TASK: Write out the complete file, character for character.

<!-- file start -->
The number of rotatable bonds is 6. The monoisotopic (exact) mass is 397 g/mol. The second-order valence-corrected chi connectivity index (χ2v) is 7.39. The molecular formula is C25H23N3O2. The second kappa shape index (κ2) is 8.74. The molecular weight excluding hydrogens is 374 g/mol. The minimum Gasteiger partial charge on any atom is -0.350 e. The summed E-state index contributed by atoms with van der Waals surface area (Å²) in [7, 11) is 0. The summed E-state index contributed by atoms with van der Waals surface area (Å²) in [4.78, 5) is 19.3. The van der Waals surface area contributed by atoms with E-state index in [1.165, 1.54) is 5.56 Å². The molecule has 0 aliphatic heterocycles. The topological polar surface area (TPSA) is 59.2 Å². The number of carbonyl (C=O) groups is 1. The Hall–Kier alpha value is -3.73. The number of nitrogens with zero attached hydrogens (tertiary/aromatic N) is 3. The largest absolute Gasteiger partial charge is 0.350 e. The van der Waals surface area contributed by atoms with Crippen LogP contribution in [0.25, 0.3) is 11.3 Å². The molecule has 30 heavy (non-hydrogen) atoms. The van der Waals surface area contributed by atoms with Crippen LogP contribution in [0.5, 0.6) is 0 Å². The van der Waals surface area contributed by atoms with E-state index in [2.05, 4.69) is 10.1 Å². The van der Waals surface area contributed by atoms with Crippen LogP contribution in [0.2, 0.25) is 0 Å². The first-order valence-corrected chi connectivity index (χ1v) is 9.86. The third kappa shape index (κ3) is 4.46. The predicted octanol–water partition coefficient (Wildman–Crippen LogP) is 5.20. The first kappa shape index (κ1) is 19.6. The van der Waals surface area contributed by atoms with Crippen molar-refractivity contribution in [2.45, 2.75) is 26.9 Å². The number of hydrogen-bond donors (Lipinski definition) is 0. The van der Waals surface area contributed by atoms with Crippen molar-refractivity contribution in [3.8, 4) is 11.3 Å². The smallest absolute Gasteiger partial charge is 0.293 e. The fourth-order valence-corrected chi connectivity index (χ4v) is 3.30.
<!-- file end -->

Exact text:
The number of rotatable bonds is 6. The monoisotopic (exact) mass is 397 g/mol. The second-order valence-corrected chi connectivity index (χ2v) is 7.39. The molecular formula is C25H23N3O2. The second kappa shape index (κ2) is 8.74. The molecular weight excluding hydrogens is 374 g/mol. The minimum Gasteiger partial charge on any atom is -0.350 e. The summed E-state index contributed by atoms with van der Waals surface area (Å²) in [7, 11) is 0. The summed E-state index contributed by atoms with van der Waals surface area (Å²) in [4.78, 5) is 19.3. The van der Waals surface area contributed by atoms with E-state index in [1.165, 1.54) is 5.56 Å². The molecule has 0 aliphatic heterocycles. The topological polar surface area (TPSA) is 59.2 Å². The number of carbonyl (C=O) groups is 1. The Hall–Kier alpha value is -3.73. The number of nitrogens with zero attached hydrogens (tertiary/aromatic N) is 3. The largest absolute Gasteiger partial charge is 0.350 e. The van der Waals surface area contributed by atoms with Crippen LogP contribution in [0.25, 0.3) is 11.3 Å². The molecule has 30 heavy (non-hydrogen) atoms. The van der Waals surface area contributed by atoms with Crippen LogP contribution in [0.5, 0.6) is 0 Å². The van der Waals surface area contributed by atoms with E-state index in [2.05, 4.69) is 10.1 Å². The van der Waals surface area contributed by atoms with Crippen LogP contribution in [0.2, 0.25) is 0 Å². The first-order valence-corrected chi connectivity index (χ1v) is 9.86. The third kappa shape index (κ3) is 4.46. The predicted octanol–water partition coefficient (Wildman–Crippen LogP) is 5.20. The first kappa shape index (κ1) is 19.6. The van der Waals surface area contributed by atoms with Crippen molar-refractivity contribution in [2.45, 2.75) is 26.9 Å². The number of hydrogen-bond donors (Lipinski definition) is 0. The van der Waals surface area contributed by atoms with Crippen molar-refractivity contribution in [3.8, 4) is 11.3 Å². The smallest absolute Gasteiger partial charge is 0.293 e. The fourth-order valence-corrected chi connectivity index (χ4v) is 3.30.